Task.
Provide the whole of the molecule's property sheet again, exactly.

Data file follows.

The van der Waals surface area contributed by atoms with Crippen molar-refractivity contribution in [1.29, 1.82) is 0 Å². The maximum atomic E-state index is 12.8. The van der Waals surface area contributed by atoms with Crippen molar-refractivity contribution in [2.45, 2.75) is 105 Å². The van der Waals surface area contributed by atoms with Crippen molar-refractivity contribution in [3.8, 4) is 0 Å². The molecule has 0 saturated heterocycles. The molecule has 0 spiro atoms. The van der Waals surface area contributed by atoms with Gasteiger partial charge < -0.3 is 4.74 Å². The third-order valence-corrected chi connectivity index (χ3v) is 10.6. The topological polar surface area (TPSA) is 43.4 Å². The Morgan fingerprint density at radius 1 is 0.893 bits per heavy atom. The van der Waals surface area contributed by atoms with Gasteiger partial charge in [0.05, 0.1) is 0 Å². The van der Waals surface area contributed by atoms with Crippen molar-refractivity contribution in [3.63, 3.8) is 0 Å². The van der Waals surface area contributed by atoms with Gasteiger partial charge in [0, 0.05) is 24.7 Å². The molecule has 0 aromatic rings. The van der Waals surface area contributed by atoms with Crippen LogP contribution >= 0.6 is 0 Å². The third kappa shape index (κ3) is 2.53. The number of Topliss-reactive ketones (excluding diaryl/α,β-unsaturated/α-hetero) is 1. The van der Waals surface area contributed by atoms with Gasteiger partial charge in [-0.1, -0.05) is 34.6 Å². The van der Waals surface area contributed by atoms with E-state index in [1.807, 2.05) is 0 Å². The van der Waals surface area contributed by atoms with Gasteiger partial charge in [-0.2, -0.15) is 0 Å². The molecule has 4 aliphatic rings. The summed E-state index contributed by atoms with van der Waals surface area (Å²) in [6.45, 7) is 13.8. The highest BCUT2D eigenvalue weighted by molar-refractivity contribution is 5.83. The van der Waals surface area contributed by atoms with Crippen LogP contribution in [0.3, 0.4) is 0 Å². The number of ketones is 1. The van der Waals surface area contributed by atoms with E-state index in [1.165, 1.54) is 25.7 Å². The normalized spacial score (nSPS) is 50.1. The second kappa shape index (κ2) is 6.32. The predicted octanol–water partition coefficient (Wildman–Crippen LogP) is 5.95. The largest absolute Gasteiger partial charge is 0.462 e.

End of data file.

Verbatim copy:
The van der Waals surface area contributed by atoms with Crippen molar-refractivity contribution in [1.29, 1.82) is 0 Å². The maximum atomic E-state index is 12.8. The van der Waals surface area contributed by atoms with Crippen molar-refractivity contribution in [2.45, 2.75) is 105 Å². The van der Waals surface area contributed by atoms with Crippen molar-refractivity contribution in [3.8, 4) is 0 Å². The molecule has 0 saturated heterocycles. The molecule has 0 spiro atoms. The van der Waals surface area contributed by atoms with Gasteiger partial charge < -0.3 is 4.74 Å². The third-order valence-corrected chi connectivity index (χ3v) is 10.6. The topological polar surface area (TPSA) is 43.4 Å². The Morgan fingerprint density at radius 1 is 0.893 bits per heavy atom. The van der Waals surface area contributed by atoms with Gasteiger partial charge in [0.05, 0.1) is 0 Å². The van der Waals surface area contributed by atoms with Crippen molar-refractivity contribution in [3.63, 3.8) is 0 Å². The van der Waals surface area contributed by atoms with Gasteiger partial charge in [0, 0.05) is 24.7 Å². The molecule has 0 aromatic rings. The van der Waals surface area contributed by atoms with Crippen LogP contribution >= 0.6 is 0 Å². The third kappa shape index (κ3) is 2.53. The number of Topliss-reactive ketones (excluding diaryl/α,β-unsaturated/α-hetero) is 1. The van der Waals surface area contributed by atoms with Gasteiger partial charge in [-0.1, -0.05) is 34.6 Å². The van der Waals surface area contributed by atoms with E-state index in [1.807, 2.05) is 0 Å². The van der Waals surface area contributed by atoms with Gasteiger partial charge in [-0.2, -0.15) is 0 Å². The molecule has 4 aliphatic rings. The summed E-state index contributed by atoms with van der Waals surface area (Å²) in [6.45, 7) is 13.8. The highest BCUT2D eigenvalue weighted by molar-refractivity contribution is 5.83. The van der Waals surface area contributed by atoms with Crippen LogP contribution in [0.3, 0.4) is 0 Å². The number of ketones is 1. The van der Waals surface area contributed by atoms with E-state index in [1.165, 1.54) is 25.7 Å². The normalized spacial score (nSPS) is 50.1. The second kappa shape index (κ2) is 6.32. The predicted octanol–water partition coefficient (Wildman–Crippen LogP) is 5.95. The largest absolute Gasteiger partial charge is 0.462 e.